The drama that surrounded Francis Crick and James Watson's 1953 unveiling of the structure of DNA is no secret — Watson described the heated competition between two British research groups in his bestselling book, "The Double Helix." But part of the record had been thought lost when Crick's papers were apparently thrown out by what he described as "an over-efficient secretary."
That nameless secretary has now been exonerated. Researchers at Cold Spring Harbor Laboratory in New York recently uncovered the long-lost letters mixed up with the papers of Sydney Brenner, Crick's officemate of more than two decades.
The letters — including some addressed to Crick and carbon copies of those he sent to others — reveal moments in which the discovery of the double helix might have taken a very different turn.
Watson and Crick were working at the Cavendish Laboratory at Cambridge University, then directed by William Lawrence Bragg. Meanwhile, Maurice Wilkins and Rosalind Franklin were working at King's College London under John Randall. The two labs were both trying to uncover the structure of DNA, the molecule that contains the genetic code.
Bragg and Randall had worked out a gentlemen's agreement, said Crick biographer Matt Ridley: Watson and Crick would focus on how genetic information was contained in proteins, while Wilkins and Franklin would study the entire DNA molecule. But the pair in Cambridge went ahead and worked on a physical model of the molecule, since Watson believed that was the best way to solve the problem.
Imagine, then, the outrage when Watson and Crick unveiled their model, which was based in part on data Watson heard Franklin present at a colloquium. Unfortunately for Watson and Crick, Watson had misheard what Franklin had said. She shot down their model in short order.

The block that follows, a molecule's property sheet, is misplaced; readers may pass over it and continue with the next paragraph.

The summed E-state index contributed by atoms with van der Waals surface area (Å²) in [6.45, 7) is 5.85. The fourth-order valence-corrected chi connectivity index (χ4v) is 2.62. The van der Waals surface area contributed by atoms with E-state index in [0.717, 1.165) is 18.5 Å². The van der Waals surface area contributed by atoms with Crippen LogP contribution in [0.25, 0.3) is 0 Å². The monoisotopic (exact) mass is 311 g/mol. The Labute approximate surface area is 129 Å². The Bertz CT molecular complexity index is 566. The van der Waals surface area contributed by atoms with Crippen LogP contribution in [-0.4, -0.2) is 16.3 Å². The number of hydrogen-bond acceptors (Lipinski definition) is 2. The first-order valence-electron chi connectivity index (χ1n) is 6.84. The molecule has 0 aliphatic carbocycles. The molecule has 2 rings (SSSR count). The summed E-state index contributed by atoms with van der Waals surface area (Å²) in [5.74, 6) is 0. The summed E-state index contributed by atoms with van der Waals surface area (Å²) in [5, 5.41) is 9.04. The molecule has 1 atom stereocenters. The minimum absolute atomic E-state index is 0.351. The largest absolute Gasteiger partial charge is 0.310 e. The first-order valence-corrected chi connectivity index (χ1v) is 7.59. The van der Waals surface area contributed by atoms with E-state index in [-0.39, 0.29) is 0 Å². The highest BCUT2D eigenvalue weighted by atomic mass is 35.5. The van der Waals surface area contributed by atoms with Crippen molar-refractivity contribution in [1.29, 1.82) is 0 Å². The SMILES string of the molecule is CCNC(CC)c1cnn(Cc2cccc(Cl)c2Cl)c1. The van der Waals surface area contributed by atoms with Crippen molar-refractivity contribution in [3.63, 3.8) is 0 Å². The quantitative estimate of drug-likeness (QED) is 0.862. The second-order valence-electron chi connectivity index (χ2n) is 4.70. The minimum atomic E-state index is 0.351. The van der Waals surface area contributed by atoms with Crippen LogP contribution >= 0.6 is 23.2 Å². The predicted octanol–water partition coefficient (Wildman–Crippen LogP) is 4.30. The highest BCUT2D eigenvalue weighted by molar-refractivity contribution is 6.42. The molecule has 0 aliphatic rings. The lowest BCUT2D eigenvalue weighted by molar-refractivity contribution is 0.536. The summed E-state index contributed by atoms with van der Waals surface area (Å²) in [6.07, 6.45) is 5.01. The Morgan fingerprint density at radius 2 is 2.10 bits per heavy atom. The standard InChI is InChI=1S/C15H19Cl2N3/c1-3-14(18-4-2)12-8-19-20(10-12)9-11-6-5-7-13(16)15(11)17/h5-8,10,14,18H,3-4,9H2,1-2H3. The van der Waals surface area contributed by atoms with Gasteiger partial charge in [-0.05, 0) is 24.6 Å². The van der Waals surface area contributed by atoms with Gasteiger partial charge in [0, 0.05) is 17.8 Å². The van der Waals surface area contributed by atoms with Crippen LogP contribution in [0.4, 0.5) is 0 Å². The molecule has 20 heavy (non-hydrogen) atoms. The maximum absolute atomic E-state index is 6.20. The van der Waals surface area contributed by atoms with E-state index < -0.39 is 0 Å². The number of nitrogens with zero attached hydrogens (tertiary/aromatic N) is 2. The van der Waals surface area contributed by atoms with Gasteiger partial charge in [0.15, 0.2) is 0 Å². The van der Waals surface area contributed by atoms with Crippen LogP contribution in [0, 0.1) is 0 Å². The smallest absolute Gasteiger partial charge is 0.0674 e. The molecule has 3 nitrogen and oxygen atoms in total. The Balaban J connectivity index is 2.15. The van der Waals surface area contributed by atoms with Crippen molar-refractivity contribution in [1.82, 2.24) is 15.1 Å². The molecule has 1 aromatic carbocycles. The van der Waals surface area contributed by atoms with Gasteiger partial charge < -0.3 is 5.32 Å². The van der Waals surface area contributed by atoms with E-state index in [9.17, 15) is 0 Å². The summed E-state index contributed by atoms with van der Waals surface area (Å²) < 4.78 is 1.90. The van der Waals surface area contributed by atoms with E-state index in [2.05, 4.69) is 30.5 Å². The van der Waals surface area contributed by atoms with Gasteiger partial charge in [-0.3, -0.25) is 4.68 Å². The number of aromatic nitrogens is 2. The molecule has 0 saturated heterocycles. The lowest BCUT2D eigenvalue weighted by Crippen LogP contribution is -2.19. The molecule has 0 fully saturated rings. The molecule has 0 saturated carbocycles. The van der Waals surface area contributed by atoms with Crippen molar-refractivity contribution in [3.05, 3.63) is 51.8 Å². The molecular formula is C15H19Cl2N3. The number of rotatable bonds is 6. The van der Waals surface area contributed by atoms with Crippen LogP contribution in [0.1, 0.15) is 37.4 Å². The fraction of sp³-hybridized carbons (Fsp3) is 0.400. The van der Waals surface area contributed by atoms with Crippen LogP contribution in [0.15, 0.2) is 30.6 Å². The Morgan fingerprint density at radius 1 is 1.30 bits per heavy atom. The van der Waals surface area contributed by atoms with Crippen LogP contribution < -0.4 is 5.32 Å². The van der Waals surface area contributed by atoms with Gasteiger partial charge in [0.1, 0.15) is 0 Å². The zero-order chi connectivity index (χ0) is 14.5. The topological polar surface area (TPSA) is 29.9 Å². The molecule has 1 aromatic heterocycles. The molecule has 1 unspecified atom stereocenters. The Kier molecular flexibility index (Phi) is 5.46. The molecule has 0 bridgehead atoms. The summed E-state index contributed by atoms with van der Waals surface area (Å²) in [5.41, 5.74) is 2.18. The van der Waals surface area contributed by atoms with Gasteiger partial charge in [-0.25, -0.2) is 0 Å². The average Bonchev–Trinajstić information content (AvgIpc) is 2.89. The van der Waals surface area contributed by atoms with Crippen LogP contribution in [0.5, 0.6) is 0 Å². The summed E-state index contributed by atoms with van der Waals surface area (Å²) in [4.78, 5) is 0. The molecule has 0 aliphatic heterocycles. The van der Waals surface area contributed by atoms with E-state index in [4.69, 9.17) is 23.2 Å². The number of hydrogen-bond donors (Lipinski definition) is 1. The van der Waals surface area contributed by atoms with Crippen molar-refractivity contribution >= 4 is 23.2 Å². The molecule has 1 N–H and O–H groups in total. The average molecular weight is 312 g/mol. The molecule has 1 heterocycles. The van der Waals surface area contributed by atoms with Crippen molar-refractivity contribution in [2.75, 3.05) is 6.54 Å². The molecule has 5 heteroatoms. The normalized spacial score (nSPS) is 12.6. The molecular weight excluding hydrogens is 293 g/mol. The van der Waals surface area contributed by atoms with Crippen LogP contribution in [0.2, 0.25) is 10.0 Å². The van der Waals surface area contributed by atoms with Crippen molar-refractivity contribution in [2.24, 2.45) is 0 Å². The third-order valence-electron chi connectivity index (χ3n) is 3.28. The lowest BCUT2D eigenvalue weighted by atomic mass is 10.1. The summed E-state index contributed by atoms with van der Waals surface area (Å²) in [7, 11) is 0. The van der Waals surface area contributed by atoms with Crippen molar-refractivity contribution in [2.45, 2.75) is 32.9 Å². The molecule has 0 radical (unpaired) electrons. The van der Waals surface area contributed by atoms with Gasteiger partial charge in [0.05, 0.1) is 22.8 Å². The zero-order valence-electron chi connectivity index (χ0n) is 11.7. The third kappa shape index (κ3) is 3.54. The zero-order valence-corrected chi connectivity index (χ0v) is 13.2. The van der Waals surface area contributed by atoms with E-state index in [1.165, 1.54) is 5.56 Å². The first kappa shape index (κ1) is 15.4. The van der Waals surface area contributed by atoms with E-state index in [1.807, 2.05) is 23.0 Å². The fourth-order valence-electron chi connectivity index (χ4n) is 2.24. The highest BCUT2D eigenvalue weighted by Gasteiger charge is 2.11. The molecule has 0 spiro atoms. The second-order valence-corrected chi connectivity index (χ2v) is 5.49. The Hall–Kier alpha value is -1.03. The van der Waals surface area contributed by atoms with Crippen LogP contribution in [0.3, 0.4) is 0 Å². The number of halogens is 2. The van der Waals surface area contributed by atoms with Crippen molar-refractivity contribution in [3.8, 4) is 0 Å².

The entire episode generated more bad blood between the labs. Wilkins typed up a formal letter to Crick recommending that he stop working on the DNA problem. But the same day, Wilkins also hand-wrote a more personal letter:
"Dear Francis, This is just to say how bloody browned off I am entirely & how rotten I feel about it all & how entirely friendly I am. … We are really between forces which may grind all of us into little pieces."
Crick and Watson's reply was telling. "Cheer up and take it from us that even if we kicked you in the pants it was between friends," they wrote. "We hope our burglary will at least produce a united front in your group!"
All three letters were part of the trove discovered this year in New York.
"Shakespeare would have gotten a good play out of this," said Jan Witkowski, a professor at Cold Spring Harbor Laboratory who found the Crick letters along with colleague Alexander Gann.
In another Bard-like turn, the letters also show that history could have turned out very differently if the characters had a little more information on hand.
Watson and Crick ultimately proved their helical structure using one of Franklin's crystallography photos. But some of her other photos didn't seem to show a helix, and they could have derailed Watson and Crick early in the game.
"I must say I am glad I didn't see it earlier, as it would have worried me considerably," Crick confessed to Wilkins in a letter.
Indeed, the letters are most revealing when it comes to the relationship between Crick and Wilkins, said Robert Olby, a historian who has written extensively on the time period, including "Francis Crick: Hunter of Life's Secrets."
"What does come out is the strength of Crick's friendship with Wilkins that somehow survives all these knocks," he said.
The letters also reveal that Crick had been working on a textbook proposal in 1954 — a fact unknown to Watson at the time. Had Watson realized, it may have kept him from writing his own text, "Molecular Biology of the Gene."